The Counseling Service provides free, confidential services for Gettysburg students, including individual and group counseling; walk-in consultations; emergency psychological services; and psycho-educational outreach programming.
Students seek counseling for a variety of reasons, including relationship concerns, difficulties with roommates, loneliness, isolation, emotional difficulties including depression and anxiety, eating problems, and identity issues. Normally these problems are relatively temporary and students recover fairly quickly; however, if the intensity or persistence of any of the problems makes it hard for your student to function effectively, or if your student is experiencing suicidal thoughts or feelings, it is advisable to encourage your student to come to the Counseling Service right away. It usually works best to allow your son or daughter to take the initiative in accessing our services-if you are the one who calls and makes an appointment, your son or daughter may be less likely to follow through.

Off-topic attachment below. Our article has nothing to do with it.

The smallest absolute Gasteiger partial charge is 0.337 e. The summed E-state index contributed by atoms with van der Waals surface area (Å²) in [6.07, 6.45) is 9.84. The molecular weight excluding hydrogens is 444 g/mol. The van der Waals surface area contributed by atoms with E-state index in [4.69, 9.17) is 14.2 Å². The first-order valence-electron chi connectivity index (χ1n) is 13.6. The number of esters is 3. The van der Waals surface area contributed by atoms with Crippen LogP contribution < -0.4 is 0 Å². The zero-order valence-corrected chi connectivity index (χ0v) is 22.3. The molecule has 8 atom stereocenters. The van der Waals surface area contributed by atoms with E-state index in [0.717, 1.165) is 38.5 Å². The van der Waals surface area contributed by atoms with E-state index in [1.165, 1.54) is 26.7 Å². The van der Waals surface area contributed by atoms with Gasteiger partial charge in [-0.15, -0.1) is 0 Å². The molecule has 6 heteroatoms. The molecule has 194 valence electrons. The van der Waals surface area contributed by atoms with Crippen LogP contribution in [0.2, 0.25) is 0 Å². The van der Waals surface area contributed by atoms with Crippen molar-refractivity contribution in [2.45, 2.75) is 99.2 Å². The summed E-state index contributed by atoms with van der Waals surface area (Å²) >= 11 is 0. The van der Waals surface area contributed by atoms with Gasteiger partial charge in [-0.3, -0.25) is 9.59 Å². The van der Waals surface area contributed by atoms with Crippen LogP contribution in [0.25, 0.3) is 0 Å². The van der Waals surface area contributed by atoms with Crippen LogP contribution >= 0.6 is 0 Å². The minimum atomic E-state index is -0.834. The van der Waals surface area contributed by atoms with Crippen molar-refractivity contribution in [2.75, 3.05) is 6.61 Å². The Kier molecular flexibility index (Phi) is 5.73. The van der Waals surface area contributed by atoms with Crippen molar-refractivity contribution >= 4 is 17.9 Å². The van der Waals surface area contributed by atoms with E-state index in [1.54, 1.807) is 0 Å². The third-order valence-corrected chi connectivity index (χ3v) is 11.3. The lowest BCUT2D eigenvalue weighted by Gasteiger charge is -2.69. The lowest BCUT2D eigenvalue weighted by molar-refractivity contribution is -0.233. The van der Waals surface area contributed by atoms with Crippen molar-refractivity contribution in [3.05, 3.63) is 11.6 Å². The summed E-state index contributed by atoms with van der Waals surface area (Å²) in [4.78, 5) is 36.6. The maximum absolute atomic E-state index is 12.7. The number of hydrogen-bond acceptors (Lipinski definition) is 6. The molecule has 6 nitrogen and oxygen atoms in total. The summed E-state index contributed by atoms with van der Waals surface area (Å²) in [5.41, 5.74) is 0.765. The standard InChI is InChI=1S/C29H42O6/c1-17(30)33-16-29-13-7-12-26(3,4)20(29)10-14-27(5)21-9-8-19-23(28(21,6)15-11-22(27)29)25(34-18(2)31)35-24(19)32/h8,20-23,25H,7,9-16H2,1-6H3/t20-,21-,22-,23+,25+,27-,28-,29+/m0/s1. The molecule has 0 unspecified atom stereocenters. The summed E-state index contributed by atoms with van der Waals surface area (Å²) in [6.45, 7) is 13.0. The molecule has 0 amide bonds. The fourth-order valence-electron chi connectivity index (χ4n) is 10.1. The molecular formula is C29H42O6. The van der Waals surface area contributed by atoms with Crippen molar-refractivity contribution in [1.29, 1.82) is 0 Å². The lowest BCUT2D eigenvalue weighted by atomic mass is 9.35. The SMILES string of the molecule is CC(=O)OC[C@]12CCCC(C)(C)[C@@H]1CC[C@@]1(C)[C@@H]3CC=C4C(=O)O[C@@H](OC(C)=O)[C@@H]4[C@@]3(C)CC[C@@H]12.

The staff of the Counseling Service accepts phone calls from parents who may fear that their student is undergoing emotional difficulties. It is difficult being at a distance and knowing that a son or daughter is in distress. The staff would like to be supportive and will listen to a parent's concerns. A parent may offer information that could be invaluable to a student's treatment
At the same time, the Counseling Service staff must adhere to professional ethical standards and to state and local laws relating to confidentiality. These standards and laws prevent us from speaking with concerned parents about their student's contact with the Service unless we have the student's written permission to do so. Consequently, if a son or daughter were to tell a parent that he or she is seeing a counselor and the parent would like to be able to talk to the counselor, the student must sign a release of information that will enable the staff to discuss the situation with the parent. If you need to talk to us, we are available at 717-337-6960